Children and young people from across Scotland, UN experts, civil society, and delegates participating in the United Nations Conference of Youth joined together to discuss empowering and protecting children and young people’s rights to climate justice.
Speakers emphasised that the climate crisis is a children’s rights crisis, and is affecting children and young people right now. The climate emergency affects children’s human rights to physical and mental health, education, adequate standard of living, play, culture and family life, among others.
Children and young people have also led calls for climate justice in the streets, in the courtroom and online, missing school to do so. They are raising their voices and acting as human rights defenders to protect the planet, their human rights and those of others. We have to encourage and support them when they want to be protesting and challenging those in power.
Children and young people must be meaningfully engaged in processes concerning them, including COP-26, the UN climate talks taking place in Scotland until November 12th. Their right to peaceful protest must be respected, protected and fulfilled during COP-26.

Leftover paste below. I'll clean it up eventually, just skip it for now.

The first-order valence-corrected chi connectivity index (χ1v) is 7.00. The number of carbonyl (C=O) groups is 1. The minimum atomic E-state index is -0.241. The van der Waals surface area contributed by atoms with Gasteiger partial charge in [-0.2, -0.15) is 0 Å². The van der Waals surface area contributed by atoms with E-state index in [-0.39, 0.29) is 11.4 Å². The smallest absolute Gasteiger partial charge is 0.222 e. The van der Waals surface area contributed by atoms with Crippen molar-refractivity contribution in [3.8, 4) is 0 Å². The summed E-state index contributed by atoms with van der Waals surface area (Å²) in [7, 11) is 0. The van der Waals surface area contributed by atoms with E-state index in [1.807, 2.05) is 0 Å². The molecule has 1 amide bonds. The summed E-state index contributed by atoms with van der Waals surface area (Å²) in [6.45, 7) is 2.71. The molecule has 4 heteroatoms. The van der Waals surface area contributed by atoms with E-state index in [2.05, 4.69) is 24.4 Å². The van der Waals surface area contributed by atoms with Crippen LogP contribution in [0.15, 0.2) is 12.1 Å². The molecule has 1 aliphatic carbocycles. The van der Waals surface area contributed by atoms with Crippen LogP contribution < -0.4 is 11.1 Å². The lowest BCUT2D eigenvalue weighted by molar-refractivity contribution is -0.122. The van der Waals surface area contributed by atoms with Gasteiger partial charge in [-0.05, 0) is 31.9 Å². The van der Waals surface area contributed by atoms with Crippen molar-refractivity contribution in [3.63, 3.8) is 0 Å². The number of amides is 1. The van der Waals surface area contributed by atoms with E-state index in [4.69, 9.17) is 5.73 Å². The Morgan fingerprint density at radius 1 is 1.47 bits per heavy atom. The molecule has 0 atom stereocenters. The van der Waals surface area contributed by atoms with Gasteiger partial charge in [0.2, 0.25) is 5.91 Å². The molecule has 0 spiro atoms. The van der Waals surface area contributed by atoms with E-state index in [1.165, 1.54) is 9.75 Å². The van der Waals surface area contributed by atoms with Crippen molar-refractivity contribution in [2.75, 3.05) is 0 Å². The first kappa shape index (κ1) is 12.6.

- Lily, Young Adviser to Children and Young People’s Commissioner Scotland
- Dr. Najat Maalla M’jid, United Nations Special Representative of the Secretary-General on Violence against Children
- Laura, 17, Shetland
- Mr. Bruce Adamson, Children and Young People’s Commissioner Scotland
- Climate Changemakers: Members of Children’s Parliament, Scotland
Participating in this deliberative democratic process was a hugely significant journey for both the children and adults involved. Reflections from both the children and adults involved in the Climate Assembly and Climate Changemakers programmes have shown the power of realizing children’s rights through their participation in intergenerational space – adults in the Climate Assembly feel that the children’s input strengthened the final recommendations to Scottish Parliament.
Since June, the children have been invited into several spaces within which to influence adult decision makers, including Scottish Cabinet meetings and conversations with children’s rights experts. Yesterday, Children’s Parliament and the Scottish Youth Parliament hosted a nationwide event called The Moment. Hundreds of children and young people across Scotland hosted climate surgeries with their elected representatives about their climate calls to action ahead of COP26. The results of this event will be presented next Friday 5th November at the GLOBE Legislator’s Summit, painting a national picture of children and young people’s calls to action to leaders on tackling the climate emergency.